Government does u-turn on capping care costs
Coalition leaders have accepted the Dilnot Commission’s recommendations for capping care costs, newspapers have reported today.
Senior Whitehall sources have indicated the Coalition will announce this autumn the revival of the Commission’s call for a £35,000 lifetime cap in individual contributions, according to reports in The Guardian and the Daily Mail.
The move would reverse the direction of last month’s social care white paper, which proposed councils would offer long-term deferred payments to the elderly to help fund social care - to be recouped when care recipients die.
At the time of the white paper’s launch, health secretary, Andrew Lansley suggested the Dilnot plans would be shelved because the Treasury would not bear the costs – forecast at £2.1bn in the first year and rising to £4.2bn annually by 2025 owing to an increasingly ageing population.
However, sources indicated plans to adopt a system of capped care costs - recently discussed by the Coalition’s quad consisting of David Cameron, Nick Clegg, George Osborne and Danny Alexander - could take effect from 2017, in the middle of the next spending round.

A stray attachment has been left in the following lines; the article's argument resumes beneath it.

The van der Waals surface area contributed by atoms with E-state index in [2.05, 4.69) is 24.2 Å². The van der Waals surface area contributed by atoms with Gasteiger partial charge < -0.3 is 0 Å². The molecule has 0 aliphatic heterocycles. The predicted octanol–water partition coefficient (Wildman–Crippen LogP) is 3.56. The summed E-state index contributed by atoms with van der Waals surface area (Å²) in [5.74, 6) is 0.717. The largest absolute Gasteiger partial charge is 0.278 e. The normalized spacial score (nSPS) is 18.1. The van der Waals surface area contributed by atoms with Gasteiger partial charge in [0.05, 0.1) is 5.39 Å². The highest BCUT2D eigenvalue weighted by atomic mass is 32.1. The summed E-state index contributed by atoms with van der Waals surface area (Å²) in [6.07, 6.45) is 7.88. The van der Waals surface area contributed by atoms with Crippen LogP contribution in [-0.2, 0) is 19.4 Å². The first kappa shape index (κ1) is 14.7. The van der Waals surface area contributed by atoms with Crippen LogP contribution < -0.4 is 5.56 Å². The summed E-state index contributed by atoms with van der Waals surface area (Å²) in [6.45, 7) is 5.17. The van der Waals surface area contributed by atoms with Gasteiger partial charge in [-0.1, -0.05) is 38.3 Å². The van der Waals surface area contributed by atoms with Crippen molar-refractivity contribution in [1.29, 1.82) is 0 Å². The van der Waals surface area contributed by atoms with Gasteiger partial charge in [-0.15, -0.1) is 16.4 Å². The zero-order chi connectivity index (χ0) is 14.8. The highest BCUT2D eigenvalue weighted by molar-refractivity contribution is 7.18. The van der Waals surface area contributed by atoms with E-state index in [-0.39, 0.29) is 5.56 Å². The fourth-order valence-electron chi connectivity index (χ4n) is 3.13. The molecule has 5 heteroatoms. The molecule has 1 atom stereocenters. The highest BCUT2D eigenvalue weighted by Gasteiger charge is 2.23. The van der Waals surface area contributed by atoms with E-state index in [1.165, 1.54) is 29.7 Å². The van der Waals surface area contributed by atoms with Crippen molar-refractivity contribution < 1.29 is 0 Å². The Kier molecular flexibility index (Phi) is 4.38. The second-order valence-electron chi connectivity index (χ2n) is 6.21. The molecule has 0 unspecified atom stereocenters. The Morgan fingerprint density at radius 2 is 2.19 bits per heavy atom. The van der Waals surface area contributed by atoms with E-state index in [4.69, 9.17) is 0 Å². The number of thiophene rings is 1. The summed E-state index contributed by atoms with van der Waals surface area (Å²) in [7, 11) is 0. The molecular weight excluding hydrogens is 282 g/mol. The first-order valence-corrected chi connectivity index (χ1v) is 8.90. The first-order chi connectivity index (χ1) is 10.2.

Liberal Democrat care minister, Paul Burstow, recently told council chiefs they should temper expectations around a settlement for care funding in the next spending review.
Addressing the LGA’s community wellbeing board on 25 July, Mr Burstow said he was ‘puzzled by the expectation we [the Coalition] would step outside the 2010 spending review’.
But last week deputy prime minister Nick Clegg said : ‘I personally have also felt we should go further and faster to deliver a properly funded system of social care for the elderly. That’s maybe something we can give an extra push to.’
Dr Jonathan Carr-West, director at think tank the Local Government Information Unit (LGiU) said the Dilnot Commission is the only plan with has broad cross-party support and should be seized on.
‘Social care is the largest local government spend. Our work with councils across the country has highlighted a funding gap of around £634million per year,’ Dr Carr-West said. ‘With growing demographic pressures and reductions in local government funding, social care is the issue of our generation.’
John, not so much the family silver as family home. ?35k is still more than many people could afford without having to sell or remortgage their family home. It's better than the higher caps that have been talked about but only in the same way that being punched in the shoulder is better than being punched in the solar plexus. Less painful but you've still been punched. There does seem to be a trend these days to announce things will be really bad then reveal they won't be quite as bad.Stephen Booth, Added: Thursday, 16 August 2012 03:06 PM
This is ludicrous. They just don't get it. This needs means testing. For many of the poorer end of society, it STILL means selling the family silver, leaving nothing behind.....John Rudkin, ex Public Sector Community Manager., Added: Thursday, 16 August 2012 02:43 PM
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